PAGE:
Cosmo – the refined way to gorge

Last week I was invited to meet some friends who were visiting from out of town. It was suggested that we eat at Cosmo, a restaurant I’d not really heard of. I was the first to arrive and was asked to wait in the lobby. At this request I’d thought we had clearly set our dining goals very high. The restaurant was well lit, richly decorated and had two maître d’s.

It wasn’t until being shown to our table did I notice a) the vastness of the place, b) a gargantuan array of self service Bain Marie’s, c) how full the place was and d) the mix bag of people electing to eat there. It appeared that many people had dressed up for the ocassion, most as family get together; there was even a surprise 40th birthday party.


At this point a wave of joyful greed washed over me. I usually avoid places like this as the emphasis is placed on how much you can eat and very little on creating a joyful ambiance. But on this occasion I’d paid my £13.50 and I was going to eat my quota and more.

Armed with my plate I set off. The agenda (and you need an agenda) was to eat my way through the different geographical regions on offer: India, China, Malaysia, Italy and the U.K. (roast). I avoided the U.K. and Italy as these are staple regulars of mine. Similarly I avoided dishes that I’d previously experienced out or judged too safe; your korma and sweet and sour chicken etc.

It was genuinely an exciting experience and I was ecstatic to try foods I wouldn’t have usually risked if ordering solely as a main. Cosmo even had a tasting area, encouraging its diners to attempt different dishes.

As I went round with my plate eagerly eying up the 150 dishes it did seem that lots of people were opting for something fried with chips. However people were requesting fish portions at the ‘cooked to order’ bar or alternating between the obvious and the adventurous. It’s worth mentioning that there was only one Bain Marie holding chips, ten for Indian options and at least twenty for Chinese dishes.

I worked my way through a shameful (impressive) three plates. I felt people averaged two, heeding the Cosmo slogan along the lines of love food hate waste.

Dessert was a different story. The youngsters particularly loved the sweet counter, bathing their choices in two types of chocolate.

Small portions of dessert were made up, a great way of preventing customers from accidental overindulgence. Surprisingly it was the fruit bar that had depleted its stock by the time I got there. By the time I’d returned to my table friends had either finished dessert or were still finishing their mains.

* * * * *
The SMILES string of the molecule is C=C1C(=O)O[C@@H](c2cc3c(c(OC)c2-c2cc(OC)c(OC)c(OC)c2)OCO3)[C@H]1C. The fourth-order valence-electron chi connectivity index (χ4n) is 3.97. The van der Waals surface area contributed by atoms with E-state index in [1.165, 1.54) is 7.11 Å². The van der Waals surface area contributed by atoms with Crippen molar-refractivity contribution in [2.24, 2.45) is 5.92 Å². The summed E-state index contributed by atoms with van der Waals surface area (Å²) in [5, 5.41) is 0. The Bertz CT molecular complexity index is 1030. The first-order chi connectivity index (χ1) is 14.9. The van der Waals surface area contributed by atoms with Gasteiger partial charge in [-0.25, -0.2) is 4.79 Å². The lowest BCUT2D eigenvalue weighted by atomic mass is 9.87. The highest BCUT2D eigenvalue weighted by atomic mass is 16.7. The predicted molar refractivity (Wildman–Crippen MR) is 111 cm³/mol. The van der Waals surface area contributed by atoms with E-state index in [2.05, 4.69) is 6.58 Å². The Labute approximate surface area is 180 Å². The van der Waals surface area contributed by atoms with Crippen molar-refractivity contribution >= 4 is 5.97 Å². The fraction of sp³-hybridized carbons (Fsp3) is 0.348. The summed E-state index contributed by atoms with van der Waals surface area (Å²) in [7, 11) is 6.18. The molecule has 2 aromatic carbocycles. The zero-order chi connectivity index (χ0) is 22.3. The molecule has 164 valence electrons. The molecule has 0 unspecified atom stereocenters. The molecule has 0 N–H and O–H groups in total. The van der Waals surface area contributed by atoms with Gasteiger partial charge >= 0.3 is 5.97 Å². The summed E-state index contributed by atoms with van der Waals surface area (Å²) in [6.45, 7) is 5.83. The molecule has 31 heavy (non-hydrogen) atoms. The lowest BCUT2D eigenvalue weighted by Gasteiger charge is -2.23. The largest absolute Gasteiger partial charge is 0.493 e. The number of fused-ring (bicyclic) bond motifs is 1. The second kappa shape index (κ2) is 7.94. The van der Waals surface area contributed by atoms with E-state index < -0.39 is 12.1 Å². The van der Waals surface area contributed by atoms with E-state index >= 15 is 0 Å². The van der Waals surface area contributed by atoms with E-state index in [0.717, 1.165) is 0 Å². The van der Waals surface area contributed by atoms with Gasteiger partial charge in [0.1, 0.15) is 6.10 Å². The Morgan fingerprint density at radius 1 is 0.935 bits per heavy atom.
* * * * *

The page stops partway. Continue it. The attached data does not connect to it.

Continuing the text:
The social dining experience was very disjointed because of this. I believe our table of 7 sat down together for a total of 30 minutes throughout the 2hour duration of our stay; someone was always off on the hunt for more dishes.

So what does this experience say about our food culture?

1) value for money – ridiculously cheap especially if you eat 3 plates.

2) a diverse range people want value for money. Even those who look like they could  afford a lot more.

3) people can (and do) choose healthy options even when presented with more exciting unhealthy choices.

4) the restaurant encourages customers to try new foods.

5) the restaurant encourages moderation.

6) modest eaters are susseptable to overindulgence.

7) diners will try to eat the equivalent of the bill.

8) value is placed on food and not experience (money versus quality).

I believe Cosmo did a great job at catering for its customers. I felt it pushed people to experience foreign cuisine and moderated unhealthy choices.

Unless you or your group are able to exercise control on when and how long to fill your plates for this style of dining clearly depletes the group experience. The restaurant was busy and full of excited chatter, not ideal credentials for a long awaited catch up. It is this element that worries me…

are we placing food quantity over a quality group experience? 


FRISKA – healthy fast food for the now?

In my search to discover more about our eating culture I spoke to Griff Holland, co creator of Friska – a healthy fast food restaurant set up by Griff and his business partner Ed Brown in 2009. There are currently six Friska’s located across Bristol as well as a recently established place (as they refer to them) in Birmingham, so their menu and ethos is clearly being accepted across the South West and Midlands.